Editorial on Gullibility of Seniors to Scams
Gullibility is defined as:
"... a failure of social intelligence in which a person is easily tricked or manipulated into an ill advised course of action."
As will be shown, elders trust even dishonest people.
The Most Recent Studies on the Elderly Brain
- More accessible to Scam Old Folks
Two studies show that the aging brain is not able to process scams or misleading information. Professor Shelley Taylor of the University of California, Los Angeles, conducted one of the studies. The study data showed that a section of the brain known as the anterior insula makes the elderly are more susceptible to becoming victims of scams.
Seniors are Less Likely to Doubt or Process Visually Deceptive Information
This study data and a survey carried out earlier in the year by the University of Iowa researchers were telling. It showed that the aging of the Ventromedial prefrontal cortex leads to a lesser ability to process both skepticism and doubt in visual information.
The Study Itself
The study conducted by Professor Taylor involved 119 elderly residents of a senior living home, who ranged between the ages of 55 and 84. So here, subjects saw photographs of natural or trustworthy faces. Next, they saw pictures of faces that were non-trustworthy. These were pictures of people smiling without the eyes lit-up, shifty gazes, and facial hair. Consequently, the participants were asked to rate the level of trustworthiness.
These same photographs were handed to a group of 24 staff members and students, who were between the ages of 20 and 42. Both groups had equal ratings reported for the real or neutral faces; the difference was evident with the elderly participants when assessing the untrustworthy photos.
So here, the elders were incapable of seeing the visual clues in the untrustworthy photos. Consequently, the research expanded into MRI machine monitoring. Also, the study included 23 senior citizens and 24 staff and students who saw the same images. As a result, testing led to the discovery that the anterior insula in the younger group became very active. Conversely, the anterior insula of elderly participants was barely functioning.
The "Gut Reaction" Part of the Brain
The "gut reaction," part of the brain alarms you of the ill-at-ease feelings and stress people feel about difficult decisions, ideas, places, and people. UCLA researchers believe the lack of activity in the anterior insula causes the elderly not to notice behaviors or signals with scams. Yet, younger people have no problem picking up on these red flags. Also, this study adds to published data by University of Iowa researchers in August of 2012.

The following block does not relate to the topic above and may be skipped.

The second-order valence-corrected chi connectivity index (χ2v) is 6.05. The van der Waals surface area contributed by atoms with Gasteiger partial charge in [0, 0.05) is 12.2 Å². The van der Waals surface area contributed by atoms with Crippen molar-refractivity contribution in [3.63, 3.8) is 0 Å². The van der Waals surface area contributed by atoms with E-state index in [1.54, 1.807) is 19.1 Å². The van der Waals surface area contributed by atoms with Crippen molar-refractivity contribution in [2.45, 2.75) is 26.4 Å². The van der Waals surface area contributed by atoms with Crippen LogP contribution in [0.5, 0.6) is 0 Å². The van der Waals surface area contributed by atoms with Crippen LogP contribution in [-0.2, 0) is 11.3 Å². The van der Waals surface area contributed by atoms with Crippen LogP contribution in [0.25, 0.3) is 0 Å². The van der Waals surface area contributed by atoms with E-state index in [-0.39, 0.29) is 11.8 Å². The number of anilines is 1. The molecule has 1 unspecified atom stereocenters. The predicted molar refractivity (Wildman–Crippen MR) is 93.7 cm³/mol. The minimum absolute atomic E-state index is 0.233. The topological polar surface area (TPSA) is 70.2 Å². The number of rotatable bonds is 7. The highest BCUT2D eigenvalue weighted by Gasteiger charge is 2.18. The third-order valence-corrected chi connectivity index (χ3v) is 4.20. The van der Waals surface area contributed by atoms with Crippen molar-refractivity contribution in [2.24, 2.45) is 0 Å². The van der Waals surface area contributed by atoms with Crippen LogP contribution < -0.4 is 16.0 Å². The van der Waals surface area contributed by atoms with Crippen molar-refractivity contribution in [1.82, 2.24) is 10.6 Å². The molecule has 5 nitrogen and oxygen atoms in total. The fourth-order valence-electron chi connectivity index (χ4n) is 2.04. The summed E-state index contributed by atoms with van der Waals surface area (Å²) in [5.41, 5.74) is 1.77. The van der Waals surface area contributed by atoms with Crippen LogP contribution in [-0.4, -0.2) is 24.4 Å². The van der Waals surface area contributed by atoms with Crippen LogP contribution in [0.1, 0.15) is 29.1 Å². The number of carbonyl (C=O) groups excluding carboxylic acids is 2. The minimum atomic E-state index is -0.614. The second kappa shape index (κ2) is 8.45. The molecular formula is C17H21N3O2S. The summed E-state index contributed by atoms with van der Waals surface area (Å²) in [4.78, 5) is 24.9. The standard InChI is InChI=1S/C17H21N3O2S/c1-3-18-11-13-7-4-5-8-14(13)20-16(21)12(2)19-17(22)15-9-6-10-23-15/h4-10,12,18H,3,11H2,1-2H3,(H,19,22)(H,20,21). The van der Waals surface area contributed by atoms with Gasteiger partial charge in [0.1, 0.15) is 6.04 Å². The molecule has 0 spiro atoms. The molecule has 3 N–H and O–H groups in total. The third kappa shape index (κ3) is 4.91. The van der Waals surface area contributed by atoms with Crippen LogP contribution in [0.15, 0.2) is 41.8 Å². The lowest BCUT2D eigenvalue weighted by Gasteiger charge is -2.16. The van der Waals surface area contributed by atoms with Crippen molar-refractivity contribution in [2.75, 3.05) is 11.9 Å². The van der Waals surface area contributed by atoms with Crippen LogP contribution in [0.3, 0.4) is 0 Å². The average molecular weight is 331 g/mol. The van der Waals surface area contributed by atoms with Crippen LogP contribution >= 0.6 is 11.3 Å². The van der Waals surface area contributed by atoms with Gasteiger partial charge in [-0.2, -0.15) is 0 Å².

- This study compared the ability to categorize information that was misleading in people that were elderly or who had damage from injuries to the Ventromedial prefrontal cortex (vmPFC).
- This organ is a softball-sized section of the brain. And it remains located above the eyes and controls emotions and behaviors. And these are related to the ability to feel doubt and skepticism. Plus, it is related to your impulse control.
And during this study, there were 18 patients with damage to the vmPFC and 21 patients with brain injury, but good vmPFC's. But 21 patients had healthy brains. Patients saw advertisements deemed misleading by the Federal Trade Commission.
Remarkably, elders were twice as likely to fall for the misleading ads. And this remained true even if the ads included a disclaimer about the validity of the information. Also, the National Institute for Justice conducted a study in 2009. Of particular concern, that study showed around 12% of those over 60 were financially scammed. In 2011 Met Life Inc.'s report rated the annual loss of exploited elderly citizens around 2.9 billion dollars.
This Is Not News to Most Experienced Nursing Abuse Lawyers
As an elder abuse and nursing abuse lawyer, I did not need a study like this to tell me what has been evident in my law office practice for years now on end. Also, most of my colleagues agree. Recent cases of elder financial abuse (click here) already prove that shady characters target seniors. The problem is that many of the abusers are people with a special duty of care and trust over their elder wards.
Because it is so easy to scam the elder, society as a whole must remain vigilant. And that laws already on the books need aggressive enforcement. To learn more about protecting them, contact Ehline Law Firm at 633 West 5th Street #2890 Los Angeles, CA 90071. (213) 596-9642.